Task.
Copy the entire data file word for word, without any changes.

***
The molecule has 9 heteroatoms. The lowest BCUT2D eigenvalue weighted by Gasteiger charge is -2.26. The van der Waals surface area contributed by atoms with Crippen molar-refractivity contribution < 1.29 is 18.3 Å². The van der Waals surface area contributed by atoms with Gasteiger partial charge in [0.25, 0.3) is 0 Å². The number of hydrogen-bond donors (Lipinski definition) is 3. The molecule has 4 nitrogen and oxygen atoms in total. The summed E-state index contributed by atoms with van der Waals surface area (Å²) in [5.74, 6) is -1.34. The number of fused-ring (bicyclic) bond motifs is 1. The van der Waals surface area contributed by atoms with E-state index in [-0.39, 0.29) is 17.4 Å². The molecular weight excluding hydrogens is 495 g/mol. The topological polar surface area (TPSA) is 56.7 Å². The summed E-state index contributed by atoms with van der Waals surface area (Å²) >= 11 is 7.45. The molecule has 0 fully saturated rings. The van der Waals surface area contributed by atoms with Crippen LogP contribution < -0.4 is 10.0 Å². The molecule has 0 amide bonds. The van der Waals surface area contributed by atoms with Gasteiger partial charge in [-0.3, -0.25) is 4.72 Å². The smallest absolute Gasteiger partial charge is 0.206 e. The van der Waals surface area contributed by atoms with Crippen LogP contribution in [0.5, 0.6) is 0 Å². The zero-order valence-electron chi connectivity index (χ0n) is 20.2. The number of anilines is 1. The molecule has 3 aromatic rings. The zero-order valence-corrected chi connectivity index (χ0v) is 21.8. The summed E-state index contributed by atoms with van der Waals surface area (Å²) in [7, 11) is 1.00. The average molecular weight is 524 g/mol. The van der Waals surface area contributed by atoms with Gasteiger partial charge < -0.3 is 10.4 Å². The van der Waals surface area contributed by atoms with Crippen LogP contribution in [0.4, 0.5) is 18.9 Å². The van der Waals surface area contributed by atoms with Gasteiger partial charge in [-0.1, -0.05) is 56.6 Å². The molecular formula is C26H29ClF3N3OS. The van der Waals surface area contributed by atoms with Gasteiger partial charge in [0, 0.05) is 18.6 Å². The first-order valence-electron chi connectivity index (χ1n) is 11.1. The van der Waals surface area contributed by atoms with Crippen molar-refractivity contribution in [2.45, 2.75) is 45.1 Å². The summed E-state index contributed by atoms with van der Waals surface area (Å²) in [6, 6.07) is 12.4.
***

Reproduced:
The molecule has 9 heteroatoms. The lowest BCUT2D eigenvalue weighted by Gasteiger charge is -2.26. The van der Waals surface area contributed by atoms with Crippen molar-refractivity contribution < 1.29 is 18.3 Å². The van der Waals surface area contributed by atoms with Gasteiger partial charge in [0.25, 0.3) is 0 Å². The number of hydrogen-bond donors (Lipinski definition) is 3. The molecule has 4 nitrogen and oxygen atoms in total. The summed E-state index contributed by atoms with van der Waals surface area (Å²) in [5.74, 6) is -1.34. The number of fused-ring (bicyclic) bond motifs is 1. The van der Waals surface area contributed by atoms with E-state index in [-0.39, 0.29) is 17.4 Å². The molecular weight excluding hydrogens is 495 g/mol. The topological polar surface area (TPSA) is 56.7 Å². The summed E-state index contributed by atoms with van der Waals surface area (Å²) >= 11 is 7.45. The molecule has 0 fully saturated rings. The van der Waals surface area contributed by atoms with Crippen LogP contribution < -0.4 is 10.0 Å². The molecule has 0 amide bonds. The van der Waals surface area contributed by atoms with Gasteiger partial charge in [-0.3, -0.25) is 4.72 Å². The smallest absolute Gasteiger partial charge is 0.206 e. The van der Waals surface area contributed by atoms with Crippen LogP contribution in [0.5, 0.6) is 0 Å². The zero-order valence-electron chi connectivity index (χ0n) is 20.2. The number of anilines is 1. The molecule has 3 aromatic rings. The zero-order valence-corrected chi connectivity index (χ0v) is 21.8. The summed E-state index contributed by atoms with van der Waals surface area (Å²) in [7, 11) is 1.00. The average molecular weight is 524 g/mol. The van der Waals surface area contributed by atoms with Gasteiger partial charge < -0.3 is 10.4 Å². The van der Waals surface area contributed by atoms with Crippen LogP contribution in [0.4, 0.5) is 18.9 Å². The van der Waals surface area contributed by atoms with Gasteiger partial charge in [-0.1, -0.05) is 56.6 Å². The molecular formula is C26H29ClF3N3OS. The van der Waals surface area contributed by atoms with Gasteiger partial charge in [0, 0.05) is 18.6 Å². The first-order valence-electron chi connectivity index (χ1n) is 11.1. The van der Waals surface area contributed by atoms with Crippen molar-refractivity contribution in [2.45, 2.75) is 45.1 Å². The summed E-state index contributed by atoms with van der Waals surface area (Å²) in [6, 6.07) is 12.4.